Heidi Iren Hansen Vestvik MW – meet our jury member from Norway

Szerző: Ágnes Németh
Heidi lives and works in Oslo. She manages wine education at The Culinary Academy of Norway and teaches both the sommelier education, all levels of WSET as well as Capstone California. She started as a cook, completed her sommelier education in 2009 and worked as a sommelier for five years before her current job. 




Heidi also loves running courses focusing on food and wine in combination for wine enthusiasts and connoisseurs. When she was working as a sommelier Heidi also participated in various sommelier competitions and holds medals both from the Norwegian and Nordic sommelier championships. Heidi completed the sommelier education in 2009, passed the WSET Diploma in Wine and Spirits in 2013 and passed the Master of Wine exam in 2020.

You are so young yet you have amazing titles, awards and qualifications. When you graduated from the institute of Masters of Wine, you won the Bollinger Award for the best result on the tasting exam as well as the Austrian Wine Outstanding Achievement Award for the best result across all elements of the exam. How did you do that? What was your preparation method and how long did it take you to get the MW degree?
 
It took me five years to finish the MW. All of my previous experience and educations off course helped me, especially with the theory, but with the MW tasting I had to work really focused in order to get the skills needed for this very difficult and specialised exam. The year I passed the tasting, which was my third attempt. I really focused on recognising and describing quality in a wine, which I believe helped me will the Bollinger. It is important to be able to recognise a place and a variety as well, but I believe that to objectively recognise quality is one of the most important things in todays' wine world.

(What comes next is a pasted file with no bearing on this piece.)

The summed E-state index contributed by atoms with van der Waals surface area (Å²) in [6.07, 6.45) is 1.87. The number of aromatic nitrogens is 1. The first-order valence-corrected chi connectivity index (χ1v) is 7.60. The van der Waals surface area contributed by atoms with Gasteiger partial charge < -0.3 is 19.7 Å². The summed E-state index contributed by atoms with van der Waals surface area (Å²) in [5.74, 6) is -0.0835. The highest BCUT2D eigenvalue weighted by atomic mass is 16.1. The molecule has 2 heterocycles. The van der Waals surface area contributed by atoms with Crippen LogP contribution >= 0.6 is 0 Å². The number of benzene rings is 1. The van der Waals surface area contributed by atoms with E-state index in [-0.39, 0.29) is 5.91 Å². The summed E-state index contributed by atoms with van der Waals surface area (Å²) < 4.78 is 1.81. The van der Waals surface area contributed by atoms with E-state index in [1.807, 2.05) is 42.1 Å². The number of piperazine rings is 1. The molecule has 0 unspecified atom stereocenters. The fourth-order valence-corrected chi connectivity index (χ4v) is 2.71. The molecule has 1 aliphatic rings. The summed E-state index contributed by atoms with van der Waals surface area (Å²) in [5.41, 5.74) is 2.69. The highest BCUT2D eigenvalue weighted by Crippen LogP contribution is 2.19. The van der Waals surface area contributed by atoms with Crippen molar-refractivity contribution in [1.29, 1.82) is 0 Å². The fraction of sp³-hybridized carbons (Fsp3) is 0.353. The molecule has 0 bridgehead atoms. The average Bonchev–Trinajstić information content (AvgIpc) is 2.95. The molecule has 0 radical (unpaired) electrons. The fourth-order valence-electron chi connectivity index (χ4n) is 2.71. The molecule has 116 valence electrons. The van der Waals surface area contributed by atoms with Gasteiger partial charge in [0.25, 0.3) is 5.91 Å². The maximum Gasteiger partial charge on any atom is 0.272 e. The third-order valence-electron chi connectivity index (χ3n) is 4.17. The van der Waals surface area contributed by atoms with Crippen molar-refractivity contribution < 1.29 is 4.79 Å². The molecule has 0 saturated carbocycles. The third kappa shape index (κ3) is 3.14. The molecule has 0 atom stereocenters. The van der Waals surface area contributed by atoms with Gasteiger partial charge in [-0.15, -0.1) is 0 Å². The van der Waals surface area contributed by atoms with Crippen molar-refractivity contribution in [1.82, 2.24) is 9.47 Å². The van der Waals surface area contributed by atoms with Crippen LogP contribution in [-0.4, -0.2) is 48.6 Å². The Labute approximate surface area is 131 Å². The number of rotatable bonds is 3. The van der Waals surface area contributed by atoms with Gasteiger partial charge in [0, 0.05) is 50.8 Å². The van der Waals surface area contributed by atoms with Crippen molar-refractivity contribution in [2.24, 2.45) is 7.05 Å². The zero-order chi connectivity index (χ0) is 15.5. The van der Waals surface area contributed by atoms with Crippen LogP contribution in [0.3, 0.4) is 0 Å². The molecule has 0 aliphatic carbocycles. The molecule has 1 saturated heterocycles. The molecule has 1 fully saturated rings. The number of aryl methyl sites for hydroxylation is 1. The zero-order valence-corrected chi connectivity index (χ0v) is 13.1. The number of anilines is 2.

You worked as a sommelier before your previous job. Did you work with Hungarian or any other Central Eastern European wines? 
 
Unfortunately, we don’t have much other Central European wines in our market, but I worked a lot with Tokaji and some other Hungarian wines and I think the future is really bright for Hungary as a quality wine producer. 
 
 
As an educator, what is your experience, do your WSET and sommelier students have any knowledge of the wines of our region? Is there any grape varieties or styles that they are aware of?
 
Tokaji is the most well known wine region of Hungary for most Norwegians, both in the trade and consumers. Egri Bikavér also used to have a quite strong position in Norway and even its not a major wine in the market today I think especially young people are attracted by the uniqueness of Hungarian dry wines as well as the sweet style Tokaji. 
 
I suppose during your MW course you learned about Hungary as well, as far as I know Furmint is included in the material. Do you think this grape has a chance to stand out and to gain more recognition? 
 
Yes, Hungary is covered and Furmint (both sweet and dry versions) are regularly used in the tasting exams. I really like Furmint as a variety myself and think it has a very good potential to continue to gain reputation as an interesting, high-quality variety also for dry wines. 

Have you ever been to Hungary?
 
Yes, three times. One time purely on vacation as a young adult, one time on a vacation to Budapest where I also took the train to Eger and visited a few vineries and one time on a wine trip where I stayed in Tokaji for a few days and travelled again to Eger as well as to Etyek.  

See Heidi's profile here
 
 
 

Upcoming key dates

  • 18 June 2024 Entry deadline
  • 28 June 2024 Judging
  • 28 June 2024 Masterclasses and exclusive tastings
  • 29 June 2024 Judging

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